Striking Famous Examples
Fisherman at Sea (c. 1796)
This was his first oil painting exhibited at the Royal Academy. Turner depicts small fishing vessels overwhelmed in churning water during a storm at night. Obscured moonlight offers the only source of light here. The choppy waters, the tilting boats and the background featuring jagged rocks create an ominous mood. It evokes a powerlessness at the hands of nature. There is a narrative of a story within a commonly accepted use of medium.
The Battle of Trafalgar, as Seen from the Mizzen Starboard Shrouds of the Victory (c. 1806-8)
Turner depicts the ships clearly but the perspective used expands into the edges of the frame, engulfing the viewer within the scene. Smoke billows and cannons fire in Admiral Nelson’s final moments. This work is another oil on canvas.
Wreckers Coast of Northumberland (c. 1834)
In this scene, wreckers gather on the beach to watch a helpless ship in a storm. The participants, ships and castle on not clearly delineated. An idea of their substance and forms are given. The colors, orange, white, brown and gray-blue are prominent as are the waves of the storm itself. The storm is of primary importance as the center of the image. The picture is emotive and full of tension for the final narrative climax.
The Grand Canal, Venice (c. 1835)
The Grand Canal is a piece that is informed by a composite of impressions while in Venice. The perspective and scene would not be able to be reproduced in reality. This oil painting demonstrates less literal work and more of a general impression of the scene. Clouds appeared both scratched and layered. Yellows, blues and white brightens the view as a whole. Water shimmers but waves and the horizon are not clearly defined. The perspective opens again to embrace the viewer.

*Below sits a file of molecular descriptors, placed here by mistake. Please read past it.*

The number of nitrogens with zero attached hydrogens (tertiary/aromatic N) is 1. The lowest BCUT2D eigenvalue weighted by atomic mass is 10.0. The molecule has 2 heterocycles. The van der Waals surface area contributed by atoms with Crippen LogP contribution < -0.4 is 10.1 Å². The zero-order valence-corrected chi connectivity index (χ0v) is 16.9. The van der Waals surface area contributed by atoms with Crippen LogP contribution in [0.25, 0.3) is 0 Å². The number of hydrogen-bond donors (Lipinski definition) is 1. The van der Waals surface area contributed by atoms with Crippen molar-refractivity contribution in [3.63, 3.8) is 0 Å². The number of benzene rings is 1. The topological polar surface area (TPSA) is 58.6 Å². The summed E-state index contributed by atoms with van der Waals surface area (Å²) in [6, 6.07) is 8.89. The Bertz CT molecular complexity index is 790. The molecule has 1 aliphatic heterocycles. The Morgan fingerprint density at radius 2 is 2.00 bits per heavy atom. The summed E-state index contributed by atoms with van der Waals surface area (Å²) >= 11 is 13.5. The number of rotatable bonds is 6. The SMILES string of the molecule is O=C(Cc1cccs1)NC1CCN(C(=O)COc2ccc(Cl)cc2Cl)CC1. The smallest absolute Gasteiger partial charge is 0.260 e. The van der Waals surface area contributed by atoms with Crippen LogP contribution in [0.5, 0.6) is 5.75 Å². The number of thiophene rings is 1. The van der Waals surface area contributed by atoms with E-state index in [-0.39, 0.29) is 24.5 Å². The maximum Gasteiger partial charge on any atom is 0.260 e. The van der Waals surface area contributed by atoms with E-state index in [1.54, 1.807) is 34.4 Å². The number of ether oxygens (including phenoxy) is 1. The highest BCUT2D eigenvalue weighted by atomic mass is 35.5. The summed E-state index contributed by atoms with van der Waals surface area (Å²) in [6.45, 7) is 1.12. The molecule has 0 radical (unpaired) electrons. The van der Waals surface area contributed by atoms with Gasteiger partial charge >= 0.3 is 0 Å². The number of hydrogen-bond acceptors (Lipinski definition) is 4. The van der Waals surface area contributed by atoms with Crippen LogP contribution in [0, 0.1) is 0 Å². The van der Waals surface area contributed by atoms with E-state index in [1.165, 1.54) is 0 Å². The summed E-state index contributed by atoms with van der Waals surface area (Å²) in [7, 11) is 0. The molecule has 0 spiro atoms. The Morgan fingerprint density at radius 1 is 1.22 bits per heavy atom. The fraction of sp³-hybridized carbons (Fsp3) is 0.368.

The Burning of the Houses of Lords and Commons (c. 1835)
On October 17, 1834, The London Times wrote, “[s]hortly before 7 o’clock last night the inhabitants of Westminster, and of the districts on the opposite bank of the river, were thrown into the utmost confusion and alarm by the sudden breaking out of one of the most terrific conflagrations that has been witnessed for many years past… The Houses of the Lords and Commons and the adjacent buildings were on fire.” Turner was a spectator and recorded his impression in sketches used for this painting. Flames seem to rise up from the left and middle of the canvas to touch the sky. Reflected in the water as well, they seem to take up the entire left side of the frame. The flames, water, clouds and throng of spectators are impressions that make up a whole. Their individuality is not important in the portrayal of the scene.
Ovid Banished from Rome (c. 1838)
An impression is made with some ancient buildings seemingly sketched in here and there and then fading into the bright light. Figures are small and merely bit actors in the scene. The yellow and ochre hues take center stage as the painting with its widening perspective brings one into the story.
Slave Ship (Slavers Throwing Overboard the Dead and Dying, Typhoon Coming On) (c. 1840)
When exhibited in 1840, it was paired with an extract from his unfinished poem, “Fallacies of Hope”. An unsettling poem for an unseemly subject, the idea of arms are seen as figures are sent pell-mell into the churning waters. Hues of Red, orange white, blue-grey and black are vivid. Aquatic life have a feeding frenzy in the right foreground of the scene. Hands of slaves are raised in the left. Further on a ship breaks away from the death the viewer is subjected to.